# How can I avoid insatisfient random variable in Turing.jl?

Hi!

I want to ask how to keep the suitable beta distribution parameters in the HMM model in Turing.jl . The details as follow:

I am trying to implement Bayesian Learner Model of Tim Behrens. It’s a model like this: Where r is a beta distribution followed by this formula:

\mathrm{p}\left(\mathrm{r}_{\mathrm{i}+1} \mid \mathrm{r}_{\mathrm{i}}, \mathrm{v}\right) \sim \beta\left(\mathrm{r}_{\mathrm{i}}, \mathrm{V}\right)

I used Turing.jl to implement this model like this:

using Turing
y = [0,1,1,0]

@model function bayesianLearner(y)
# The number of observations.
N = length(y)
v = Vector(undef, N)
r = Vector(undef, N)

k ~ Normal()
v ~ Normal(0.05, exp(k))
r ~ Beta(1,1)
y ~ Bernoulli(r)

for i in 2:N
v[i] ~ Normal(v[i-1], exp(k))
tmp1 = r[i-1]
tmp2 = exp(v[i-1])
r[i] ~ Beta(-1 * ((-tmp1 + 2*tmp1*tmp2)/(tmp1 - tmp2)),
((-1 + tmp1) * (-1 + 2*tmp2))/(tmp1 - tmp2))

y[i] ~ Bernoulli(r[i])
end
end

chain = sample(bayesianLearner(y), SMC(), 1000)


Unfortunately, I always meet this error:

ArgumentError: Beta: the condition α > zero(α) && β > zero(β) is not satisfied.


I have used PyMC3 to implement this model. In PyMC3, I can give a testval as the init value of the sampler to solve this question. But I don’t know how to solve this issue in Turing.jl without the same solution.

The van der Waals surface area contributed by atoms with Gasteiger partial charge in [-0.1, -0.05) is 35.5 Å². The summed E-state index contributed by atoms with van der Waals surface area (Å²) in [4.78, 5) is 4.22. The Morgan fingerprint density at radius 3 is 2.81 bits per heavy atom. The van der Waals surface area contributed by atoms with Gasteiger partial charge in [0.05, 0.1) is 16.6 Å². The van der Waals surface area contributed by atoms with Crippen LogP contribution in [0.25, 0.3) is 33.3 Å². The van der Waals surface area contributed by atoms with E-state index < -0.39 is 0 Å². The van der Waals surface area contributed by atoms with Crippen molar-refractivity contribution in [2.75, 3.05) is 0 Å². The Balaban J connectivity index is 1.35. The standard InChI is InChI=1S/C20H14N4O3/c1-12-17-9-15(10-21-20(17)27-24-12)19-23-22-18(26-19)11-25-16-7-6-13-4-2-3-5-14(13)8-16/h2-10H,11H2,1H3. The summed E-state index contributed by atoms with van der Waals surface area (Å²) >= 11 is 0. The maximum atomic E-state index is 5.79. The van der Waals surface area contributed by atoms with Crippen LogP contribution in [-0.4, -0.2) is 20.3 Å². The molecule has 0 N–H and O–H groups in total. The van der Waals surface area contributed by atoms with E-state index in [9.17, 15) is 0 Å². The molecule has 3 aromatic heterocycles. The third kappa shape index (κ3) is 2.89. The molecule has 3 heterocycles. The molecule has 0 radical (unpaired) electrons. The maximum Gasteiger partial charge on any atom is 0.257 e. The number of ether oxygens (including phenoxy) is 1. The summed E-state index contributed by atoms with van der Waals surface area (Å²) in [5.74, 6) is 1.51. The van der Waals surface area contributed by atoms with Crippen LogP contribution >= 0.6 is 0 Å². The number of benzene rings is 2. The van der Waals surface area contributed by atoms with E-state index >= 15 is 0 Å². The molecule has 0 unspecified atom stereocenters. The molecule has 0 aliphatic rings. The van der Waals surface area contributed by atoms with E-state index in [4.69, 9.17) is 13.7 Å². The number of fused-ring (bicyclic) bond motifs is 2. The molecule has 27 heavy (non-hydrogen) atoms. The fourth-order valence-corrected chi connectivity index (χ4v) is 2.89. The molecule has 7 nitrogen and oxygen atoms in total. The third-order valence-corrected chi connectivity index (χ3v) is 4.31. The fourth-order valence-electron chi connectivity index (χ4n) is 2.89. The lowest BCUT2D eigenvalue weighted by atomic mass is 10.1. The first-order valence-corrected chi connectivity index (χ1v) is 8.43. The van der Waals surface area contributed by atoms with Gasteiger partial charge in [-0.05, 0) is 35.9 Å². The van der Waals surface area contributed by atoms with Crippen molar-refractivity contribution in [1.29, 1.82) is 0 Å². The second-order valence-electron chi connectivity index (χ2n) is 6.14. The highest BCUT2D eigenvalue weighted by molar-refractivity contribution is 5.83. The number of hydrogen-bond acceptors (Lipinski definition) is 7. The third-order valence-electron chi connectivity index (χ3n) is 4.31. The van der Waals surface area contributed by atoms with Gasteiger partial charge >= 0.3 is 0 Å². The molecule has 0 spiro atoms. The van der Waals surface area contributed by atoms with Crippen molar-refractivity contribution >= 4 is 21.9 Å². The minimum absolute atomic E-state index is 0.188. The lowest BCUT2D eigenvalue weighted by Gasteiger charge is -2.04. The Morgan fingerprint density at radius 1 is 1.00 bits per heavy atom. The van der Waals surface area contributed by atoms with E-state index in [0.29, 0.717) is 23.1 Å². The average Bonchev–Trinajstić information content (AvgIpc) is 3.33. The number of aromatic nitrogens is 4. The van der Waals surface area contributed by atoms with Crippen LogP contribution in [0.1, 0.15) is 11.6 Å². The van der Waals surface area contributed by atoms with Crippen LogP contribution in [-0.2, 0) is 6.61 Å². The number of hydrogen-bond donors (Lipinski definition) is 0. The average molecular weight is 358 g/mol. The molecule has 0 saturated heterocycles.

2 Likes

I have no idea how about the calculation you are using for the \alpha and \beta parameters in the beta distribution, as I did not see it in the paper you linked, but I suggest changing the algorithm you use in your sampler. Rather than SMC(), try NUTS(). I would also suggest ensuring that your Vectors are type stable. The following code worked for me, and seems to align with equations 1 and 2:

using Turing
y = [0,1,1,0]

@model function bayesianLearner(y, ::Type{T} = Float64) where {T}
# The number of observations.
N = length(y)
v = Vector{T}(undef, N)
r = Vector{T}(undef, N)

k ~ Normal()
v ~ Normal(0.05, exp(k))
r ~ Beta(1,1)
y ~ Bernoulli(r)

for i in 2:N
v[i] ~ Normal(v[i-1], exp(k))
tmp1 = r[i-1]
tmp2 = exp(v[i-1])
r[i] ~ Beta(tmp1, tmp2)

y[i] ~ Bernoulli(r[i])
end
end

chain = sample(bayesianLearner(y), NUTS(), 1000)



I hope that helps.

1 Like

Hi Stephen, Thanks for your help!

I think Behrens uses the \mu parameter in the beta distribution rather than the \alpha and \beta because the mu can represent the coin flip probability. \alpha and \beta are the shape parameters, so they cannot describe the probability information. In my opinion, it is crucial.